Black Road Property Petitioned For Annexation With Plans For Over 100 New Homes And Villas

BY KAREN GERHARDINGER | MIRROR REPORTER — A triangular, 28-acre parcel of farmland at the corner of the Wabash Cannonball Trail and Black Road is in Monclova Township – for now.

Last month, township trustees and Ryan Bauman, whose Karnik on Black and Karnik Memorial Garden abuts the parcel, learned that the land at 5221 Black Rd. could soon be annexed into Maumee.

Zac Isaac, whose Isaac Land Investments owns about 318 acres around The Shops at Fallen Timbers, submitted a petition for annexation to the Board of Lucas County Commissioners on January 24. 

“It doesn’t make sense to have two different jurisdictions,” Isaac said of his mall-area property – all of which is in Maumee except the 28-acre parcel.

In December 2021, trustees approved rezoning the parcel residential so that Steve Mitchell of Buckeye Builders could build The Enclave at Fallen Timbers, a 172-home development that would have spanned both the township and Maumee properties. Mitchell now said revised plans for the development would include over 100 single-family homes and villas.

“The original layout will change due to it all being in Maumee,” Mitchell said. “It’s a great project and a great location.”

He is also committed to an earlier promise to team up with Bauman to utilize a 3-acre parcel adjacent to Karnik on Black to install a dog park.

“We’re still very excited to make that happen. It’s a good amenity for our neighborhood and our whole community,” said Mitchell, who also plans to add multipurpose paths connecting the dog park, neighborhood and Wabash Cannonball Trail. He expects construction to begin in 2025.

Housing in that area is a vital component to saving the mall, agreed Maumee administrator Dr. Patrick Burtch and Monclova Township trustee Barbara Lang. 

“If we have a substantial residential component around it, we have a better likelihood of success,” Burtch said of the mall, which opened just before the recession of 2008.

While Lang agrees, she’s frustrated about the annexation of even more land out of the township.

In June 2022, Maumee City Council approved a request by Isaac to annex another parcel of land at the northeast corner of the mall property, where it abuts Jerome Road. That property is slated for 139 villas.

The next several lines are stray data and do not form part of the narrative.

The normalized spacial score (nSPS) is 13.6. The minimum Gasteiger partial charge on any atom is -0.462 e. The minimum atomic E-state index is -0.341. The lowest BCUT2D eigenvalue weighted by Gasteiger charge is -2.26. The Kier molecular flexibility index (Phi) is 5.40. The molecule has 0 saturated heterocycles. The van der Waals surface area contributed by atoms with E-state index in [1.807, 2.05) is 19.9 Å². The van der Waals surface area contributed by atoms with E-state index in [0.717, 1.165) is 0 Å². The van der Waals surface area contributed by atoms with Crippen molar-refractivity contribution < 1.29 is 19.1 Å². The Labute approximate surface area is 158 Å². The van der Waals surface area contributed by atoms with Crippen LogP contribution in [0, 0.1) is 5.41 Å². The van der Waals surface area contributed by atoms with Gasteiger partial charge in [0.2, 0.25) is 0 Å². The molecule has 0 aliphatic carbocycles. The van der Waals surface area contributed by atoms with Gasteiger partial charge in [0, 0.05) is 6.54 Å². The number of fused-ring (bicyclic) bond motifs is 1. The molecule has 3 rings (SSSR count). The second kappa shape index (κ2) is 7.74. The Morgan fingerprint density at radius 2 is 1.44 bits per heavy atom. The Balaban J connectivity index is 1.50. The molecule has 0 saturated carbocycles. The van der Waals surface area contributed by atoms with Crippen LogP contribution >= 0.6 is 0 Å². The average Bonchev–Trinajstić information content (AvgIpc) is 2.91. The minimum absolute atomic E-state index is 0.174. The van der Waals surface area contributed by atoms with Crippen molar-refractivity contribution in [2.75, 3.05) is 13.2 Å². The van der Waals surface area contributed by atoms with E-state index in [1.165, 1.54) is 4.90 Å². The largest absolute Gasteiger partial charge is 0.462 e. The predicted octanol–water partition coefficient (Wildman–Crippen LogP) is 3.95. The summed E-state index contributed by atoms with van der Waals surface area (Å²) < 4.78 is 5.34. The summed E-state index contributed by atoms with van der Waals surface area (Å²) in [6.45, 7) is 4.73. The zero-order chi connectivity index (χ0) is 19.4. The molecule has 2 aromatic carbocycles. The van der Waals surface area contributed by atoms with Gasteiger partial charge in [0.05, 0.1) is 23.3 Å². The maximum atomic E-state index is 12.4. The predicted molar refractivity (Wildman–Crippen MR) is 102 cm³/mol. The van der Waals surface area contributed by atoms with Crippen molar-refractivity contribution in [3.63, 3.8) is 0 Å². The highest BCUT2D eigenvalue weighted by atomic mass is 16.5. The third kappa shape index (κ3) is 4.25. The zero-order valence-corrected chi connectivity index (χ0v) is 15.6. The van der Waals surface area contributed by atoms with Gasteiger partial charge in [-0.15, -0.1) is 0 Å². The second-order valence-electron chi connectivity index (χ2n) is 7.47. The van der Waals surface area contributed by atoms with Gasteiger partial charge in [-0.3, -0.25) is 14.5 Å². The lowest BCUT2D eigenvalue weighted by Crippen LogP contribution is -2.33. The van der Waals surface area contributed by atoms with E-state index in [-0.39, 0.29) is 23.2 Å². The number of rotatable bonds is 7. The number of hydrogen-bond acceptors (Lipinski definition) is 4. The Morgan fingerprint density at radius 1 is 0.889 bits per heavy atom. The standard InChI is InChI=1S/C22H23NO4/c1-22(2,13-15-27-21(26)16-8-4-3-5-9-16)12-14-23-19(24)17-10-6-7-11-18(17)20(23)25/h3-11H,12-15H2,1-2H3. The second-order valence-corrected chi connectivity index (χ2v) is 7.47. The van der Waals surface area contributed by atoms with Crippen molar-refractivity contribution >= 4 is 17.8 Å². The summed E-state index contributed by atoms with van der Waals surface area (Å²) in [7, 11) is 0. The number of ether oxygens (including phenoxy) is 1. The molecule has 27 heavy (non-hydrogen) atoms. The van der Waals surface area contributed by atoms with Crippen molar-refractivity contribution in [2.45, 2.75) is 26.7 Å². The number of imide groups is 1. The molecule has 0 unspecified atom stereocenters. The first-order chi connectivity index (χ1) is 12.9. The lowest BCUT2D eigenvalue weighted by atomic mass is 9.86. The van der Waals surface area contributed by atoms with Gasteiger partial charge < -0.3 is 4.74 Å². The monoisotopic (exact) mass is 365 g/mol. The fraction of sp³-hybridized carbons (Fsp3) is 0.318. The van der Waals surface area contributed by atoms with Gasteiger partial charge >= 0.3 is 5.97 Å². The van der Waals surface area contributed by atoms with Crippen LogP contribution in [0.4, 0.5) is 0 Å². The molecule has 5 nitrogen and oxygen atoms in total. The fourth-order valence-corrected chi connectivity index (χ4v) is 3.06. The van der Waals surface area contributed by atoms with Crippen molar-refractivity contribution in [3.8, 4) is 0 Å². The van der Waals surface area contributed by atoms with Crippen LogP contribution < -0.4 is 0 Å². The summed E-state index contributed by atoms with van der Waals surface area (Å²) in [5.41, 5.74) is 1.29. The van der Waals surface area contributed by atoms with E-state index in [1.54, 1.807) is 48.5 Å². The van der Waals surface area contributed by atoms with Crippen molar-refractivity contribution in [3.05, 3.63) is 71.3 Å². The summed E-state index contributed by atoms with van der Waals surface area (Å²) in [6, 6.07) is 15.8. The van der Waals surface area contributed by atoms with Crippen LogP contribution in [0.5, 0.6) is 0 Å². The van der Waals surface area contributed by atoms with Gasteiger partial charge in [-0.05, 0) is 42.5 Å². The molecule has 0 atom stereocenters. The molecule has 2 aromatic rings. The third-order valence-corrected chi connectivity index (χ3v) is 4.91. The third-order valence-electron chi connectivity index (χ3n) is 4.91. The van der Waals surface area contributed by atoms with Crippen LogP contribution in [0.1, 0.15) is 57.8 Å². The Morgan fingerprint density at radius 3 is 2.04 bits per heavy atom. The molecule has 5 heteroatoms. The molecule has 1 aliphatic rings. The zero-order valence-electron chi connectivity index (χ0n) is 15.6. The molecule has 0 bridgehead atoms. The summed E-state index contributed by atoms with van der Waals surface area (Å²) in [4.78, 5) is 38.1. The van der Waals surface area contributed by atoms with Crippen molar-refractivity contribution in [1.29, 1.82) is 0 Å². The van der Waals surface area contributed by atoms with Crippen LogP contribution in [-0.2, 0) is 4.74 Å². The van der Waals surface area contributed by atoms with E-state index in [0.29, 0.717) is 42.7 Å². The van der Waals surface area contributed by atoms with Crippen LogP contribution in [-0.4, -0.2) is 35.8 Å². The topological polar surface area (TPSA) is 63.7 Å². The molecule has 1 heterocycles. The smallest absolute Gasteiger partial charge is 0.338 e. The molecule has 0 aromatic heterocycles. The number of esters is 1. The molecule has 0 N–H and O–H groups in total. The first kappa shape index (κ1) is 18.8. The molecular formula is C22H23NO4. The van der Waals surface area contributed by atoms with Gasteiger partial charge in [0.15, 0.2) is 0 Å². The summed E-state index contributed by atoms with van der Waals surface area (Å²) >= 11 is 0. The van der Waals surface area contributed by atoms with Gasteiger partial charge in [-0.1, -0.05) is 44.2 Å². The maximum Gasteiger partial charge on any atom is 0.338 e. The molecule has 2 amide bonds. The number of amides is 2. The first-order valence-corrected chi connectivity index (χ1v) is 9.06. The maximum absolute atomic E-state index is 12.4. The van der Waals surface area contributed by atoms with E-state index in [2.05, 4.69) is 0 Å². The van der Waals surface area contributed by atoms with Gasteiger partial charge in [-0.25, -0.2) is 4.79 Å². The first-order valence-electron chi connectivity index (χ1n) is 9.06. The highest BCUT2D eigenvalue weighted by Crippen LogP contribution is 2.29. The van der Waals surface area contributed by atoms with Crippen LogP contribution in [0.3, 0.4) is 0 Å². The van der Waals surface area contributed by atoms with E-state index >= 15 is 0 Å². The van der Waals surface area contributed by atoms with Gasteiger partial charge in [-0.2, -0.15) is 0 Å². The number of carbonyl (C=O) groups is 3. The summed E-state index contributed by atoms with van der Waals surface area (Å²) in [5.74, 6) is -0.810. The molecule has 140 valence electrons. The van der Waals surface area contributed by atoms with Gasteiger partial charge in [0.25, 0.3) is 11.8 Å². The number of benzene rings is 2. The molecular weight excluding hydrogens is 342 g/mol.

In an attempt to fight that 2022 annexation, trustees and township legal counsel Dawn Sanderson sent a letter to the city, citing a cooperative economic development agreement (CEDA) that was created when the Maumee-Monclova-Toledo Joint Economic Development Zone (JEDZ) was formed in 2002. That agreement prohibits the annexation of unincorporated territory unless all the partners agree, Sanderson said.

She quoted two sections of the CEDA agreement stating that Maumee will not file a petition for the exclusion of the annexed property from Monclova and that annexation cannot happen without approval by all three parties: Monclova, Maumee and Toledo.

In December 2022, the three parties – Maumee, Monclova and Toledo – met with a mediator to discuss their differences, and in the end, Burtch and Lang signed an agreement.

That agreement states that the Jerome Road property will be annexed and that Maumee will not attempt to reduce the property tax revenue received by the township.

“Those tax dollars will always stay with the township based on the type of annexation petition filed,” Sanderson said.

In addition, the agreement states that if Isaac files an additional petition for annexation of property not in the CEDA or JEDZ, the township would still get the tax dollars. The Black Road property being considered now nets the township about $160 a year to cover police, fire, roads and the General Fund. 

“This agreement has some really good points, but it hasn’t worked to solve our problem,” Lang said. “The process of stopping annexation still hasn’t moved forward.”

Once annexed. Maumee would need to provide police and fire services for the property, but the homes – like all of those around the mall – will be within Anthony Wayne Local Schools.

“With new home construction in that area, there is a potential of an increase in the number of students attending Monclova Primary and the campus buildings,” said Anthony Wayne Local Schools Superintendent Dr. Jim Fritz, who monitors housing growth and its possible impact on enrollment and resources.

Several other projects have been proposed for the area around the mall, including villas near the southwest portion of Isaac’s property, near Black and Stitt roads. Isaac has been working with Maumee and state and federal partners to see about getting Norfolk Southern, which has a railroad siding running through the middle of the property, to allow a crossing to be built to connect the western neighborhoods to the mall without having to use Black or Stitt roads.

“It will take a joint effort,” Burtch said. “At some point, it seems unfair for a railroad to hold up a community from developing the property because it has no way to get there without a crossing.”

A few years ago, a deer camera was placed on the property and the only action within 24 hours was that four rail cars from Johns Manville were placed there temporarily.

In the meantime, Maumee is investing in the property with a 1,100-foot extension of Maple Drive and the construction of a sanitary sewer line that will be bored under the railroad tracks from the east to service the future housing development.

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